“Sometimes I’ve believed as many as six impossible things before breakfast.” Lewis Carrol
NEG modelling is likely agenda driven, but it doesn’t matter
UPDATED: The fuller set of information released by the ESB is in our view still incomplete. No matter as it’s only modelling anyway and conclusions depend on the input assumptions.
In our view nothing short of a spreadsheet with a full set of outputs would really suffice. How can policy decisions be made on the basis of a few charts?
What company management would commit to a policy without very detailed scenario analysis? For all we know perhaps COAG members do get the spreadsheet. We, the public, have to make do with some pictures.
In any case we don’t think any decisions are going to be made on the basis of the modelling. Our view remains that the modelling was an expensive agenda-driven exercise designed to come up with a headline that prices will be lower with the NEG than without.
In our limited view you need very, very good glasses to see why that’s the case on the basis of the modelling graph results shown.
In the case of ACIL Allen’s modelling for the ESB we understand that the assumptions were provided by the ESB and run through ACIL’s proprietary “powermark” model.
Assumptions of note include:
– Only the first stage of the Queensland and Victorian targets were modelled. Any later stages were ignored. No explanation for this was provided except the general statement that the modelling was designed to outline differences between NEG and no NEG cases.
– Coal prices are assumed to decline from US $120/t down to US$60/t. FWIW we think this could be a reasonable assumption.
– On the technology capital cost assumptions we have two comments:
- ACIL assumes a pretax WACC rises from 6.3% to 8.9% over the forecast period as interest rates “normalize”. Higher WACC penalizes renewables compared to thermal generation. More to the point I have never read of a “normal” interest rate in the finance textbooks I studied. This must be a new concept in finance. Very broadly speaking it also runs contrary to a 30 year trend of falling global interest rates. Nevertheless it could be correct.
- It’s unclear whether the rising capacity factors of wind and even PV are accounted for.
The ESB still did not explicitly provide a graph, let alone a table, of new investment expected under the NEG case out to 2030
NEG scenario impact well camouflaged in graphs
In any case shown below are four charts. Two of the charts show the energy and generation mix in the NEG case and two in the NO-NEG case.
We haven’t identified which is which because we are sure our intelligent readers can do that for themselves. Can’t you?
Spot the difference? Neither can I. Seriously. It’s ridiculous.
If you look at energy side by side the same picture emerges. In 2030, as near as you can tell from a graph the share of coal fired generation (brown and black combined is virtually identical.
One of the two scenarios has a tiny bit more brown coal relative to black coal. We couldn’t get these graphs to exactly line up so we might be missing something, but not much. The text of the report states that the renewable share in 2030 is 36 per cent under the NEG scenario compared to 34 per cent under the no NEG scenario.
Can these supply differences explain the price differences?
The ESB notes that one factor expected to drive prices lower is a 5% higher level of contracting if the NEG is passed as compared to the no NEG case. We understand that this is explicitly allowed for in the Powermark model and forces more thermal generation to be offered at SRMC.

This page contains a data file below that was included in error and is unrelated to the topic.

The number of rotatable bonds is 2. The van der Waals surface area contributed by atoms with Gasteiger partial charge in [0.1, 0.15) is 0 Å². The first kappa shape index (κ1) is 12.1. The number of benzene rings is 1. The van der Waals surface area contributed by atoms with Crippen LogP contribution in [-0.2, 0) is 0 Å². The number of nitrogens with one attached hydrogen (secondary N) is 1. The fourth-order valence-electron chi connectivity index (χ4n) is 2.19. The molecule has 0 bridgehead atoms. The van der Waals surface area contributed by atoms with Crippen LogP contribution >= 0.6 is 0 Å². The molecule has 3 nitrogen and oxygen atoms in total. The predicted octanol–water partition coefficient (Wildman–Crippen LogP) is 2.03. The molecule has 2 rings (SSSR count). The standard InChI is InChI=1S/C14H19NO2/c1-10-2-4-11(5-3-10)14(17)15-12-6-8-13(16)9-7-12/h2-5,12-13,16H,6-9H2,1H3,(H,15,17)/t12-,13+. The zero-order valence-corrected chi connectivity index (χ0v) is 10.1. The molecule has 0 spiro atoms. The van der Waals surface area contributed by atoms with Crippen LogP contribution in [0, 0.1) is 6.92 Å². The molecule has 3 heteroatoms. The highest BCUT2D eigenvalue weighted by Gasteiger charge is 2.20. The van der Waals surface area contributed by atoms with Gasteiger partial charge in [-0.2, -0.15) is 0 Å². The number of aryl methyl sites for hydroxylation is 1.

Not sure I’d want to be contracting at the prices modelled in this report but there you go.
Clearly this provides an incentive to the generation sector to avoid contracting or to arrange things so that power is not offered at SRMC. It is axiomatic that if all power is offered at SRMC the sector will go broke.
I can recall Paul Simshauser when he was at AGL getting analysts to play a bidding game where the whole point was to demonstrate that SRMC bidding was a poor long run strategy.
Those contracting incentives must be very powerful because it stretches my imagination (never very good) that such small differences in generation by fuel outlined above could produce the much larger price differentials the modelling has come up with.
Of course demand in both scenarios is identical The price difference is modelled to something like a more than a $15/MWh difference in nominal dollars by 2025.
As stated above, I doubt the modelling will do anything other than be used as a pawn in negotiations. My personal view is it presents an unlikely scenario of what will actually happen in both the NEG and no-NEG cases.
Secondly, it’s worth restating that high prices are not an indication of market failure. Market failure, normally, is defined as a lack of activity, a lack of trading, a lack of bids and offers, or a lack of clear, transparent rules and reporting.
The REC market and the gas market probably show more evidence of market failure than the electricity market. Perhaps the OTC market also falls into that category.
Thirdly, we don’t think enough thought is being given to market design. This policy is being presented as “the policy.” However, to many of us in the industry we question whether the “energy only” market is going to work properly in a world where most of the energy is zero marginal cost.
The question, is who is getting spilled at lunchtime? And yet you still can’t get a clear enough price signal to invest in a pumped hydro plant in South Australia.
Anyhow, that’s a question for another day.
David Leitch is principal of ITK. He was formerly a Utility Analyst for leading investment banks over the past 30 years. The views expressed are his own. Please note our new section, Energy Markets, which will include analysis from Leitch on the energy markets and broader energy issues. And also note our live generation widget, and the APVI solar contribution.